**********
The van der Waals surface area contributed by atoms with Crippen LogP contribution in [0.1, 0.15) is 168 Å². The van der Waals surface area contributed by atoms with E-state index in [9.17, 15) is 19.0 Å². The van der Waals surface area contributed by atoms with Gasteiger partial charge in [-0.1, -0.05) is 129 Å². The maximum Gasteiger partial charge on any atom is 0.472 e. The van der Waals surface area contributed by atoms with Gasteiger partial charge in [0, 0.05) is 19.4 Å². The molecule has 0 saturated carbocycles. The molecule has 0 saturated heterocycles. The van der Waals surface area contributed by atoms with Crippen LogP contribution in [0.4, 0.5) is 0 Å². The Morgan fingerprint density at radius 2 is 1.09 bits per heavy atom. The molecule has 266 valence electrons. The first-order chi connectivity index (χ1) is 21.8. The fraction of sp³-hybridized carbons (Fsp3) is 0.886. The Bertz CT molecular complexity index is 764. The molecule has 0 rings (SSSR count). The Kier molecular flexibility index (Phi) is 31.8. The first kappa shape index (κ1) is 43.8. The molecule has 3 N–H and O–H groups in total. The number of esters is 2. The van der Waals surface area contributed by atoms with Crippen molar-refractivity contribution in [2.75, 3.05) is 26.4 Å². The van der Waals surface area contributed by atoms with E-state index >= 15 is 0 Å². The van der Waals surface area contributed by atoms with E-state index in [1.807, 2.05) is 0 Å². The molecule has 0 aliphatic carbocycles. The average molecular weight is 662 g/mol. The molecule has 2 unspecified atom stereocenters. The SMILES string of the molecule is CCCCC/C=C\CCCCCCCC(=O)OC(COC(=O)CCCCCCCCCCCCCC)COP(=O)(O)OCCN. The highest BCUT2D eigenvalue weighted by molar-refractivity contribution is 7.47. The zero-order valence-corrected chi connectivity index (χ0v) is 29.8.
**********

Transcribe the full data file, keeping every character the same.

The van der Waals surface area contributed by atoms with Crippen LogP contribution in [0.1, 0.15) is 168 Å². The van der Waals surface area contributed by atoms with E-state index in [9.17, 15) is 19.0 Å². The van der Waals surface area contributed by atoms with Gasteiger partial charge in [-0.1, -0.05) is 129 Å². The maximum Gasteiger partial charge on any atom is 0.472 e. The van der Waals surface area contributed by atoms with Gasteiger partial charge in [0, 0.05) is 19.4 Å². The molecule has 0 saturated carbocycles. The molecule has 0 saturated heterocycles. The van der Waals surface area contributed by atoms with Crippen LogP contribution in [0.4, 0.5) is 0 Å². The Morgan fingerprint density at radius 2 is 1.09 bits per heavy atom. The molecule has 266 valence electrons. The first-order chi connectivity index (χ1) is 21.8. The fraction of sp³-hybridized carbons (Fsp3) is 0.886. The Bertz CT molecular complexity index is 764. The molecule has 0 rings (SSSR count). The Kier molecular flexibility index (Phi) is 31.8. The first kappa shape index (κ1) is 43.8. The molecule has 3 N–H and O–H groups in total. The number of esters is 2. The van der Waals surface area contributed by atoms with Crippen molar-refractivity contribution in [2.75, 3.05) is 26.4 Å². The van der Waals surface area contributed by atoms with E-state index >= 15 is 0 Å². The van der Waals surface area contributed by atoms with E-state index in [1.807, 2.05) is 0 Å². The molecule has 0 aliphatic carbocycles. The average molecular weight is 662 g/mol. The molecule has 2 unspecified atom stereocenters. The SMILES string of the molecule is CCCCC/C=C\CCCCCCCC(=O)OC(COC(=O)CCCCCCCCCCCCCC)COP(=O)(O)OCCN. The highest BCUT2D eigenvalue weighted by molar-refractivity contribution is 7.47. The zero-order valence-corrected chi connectivity index (χ0v) is 29.8.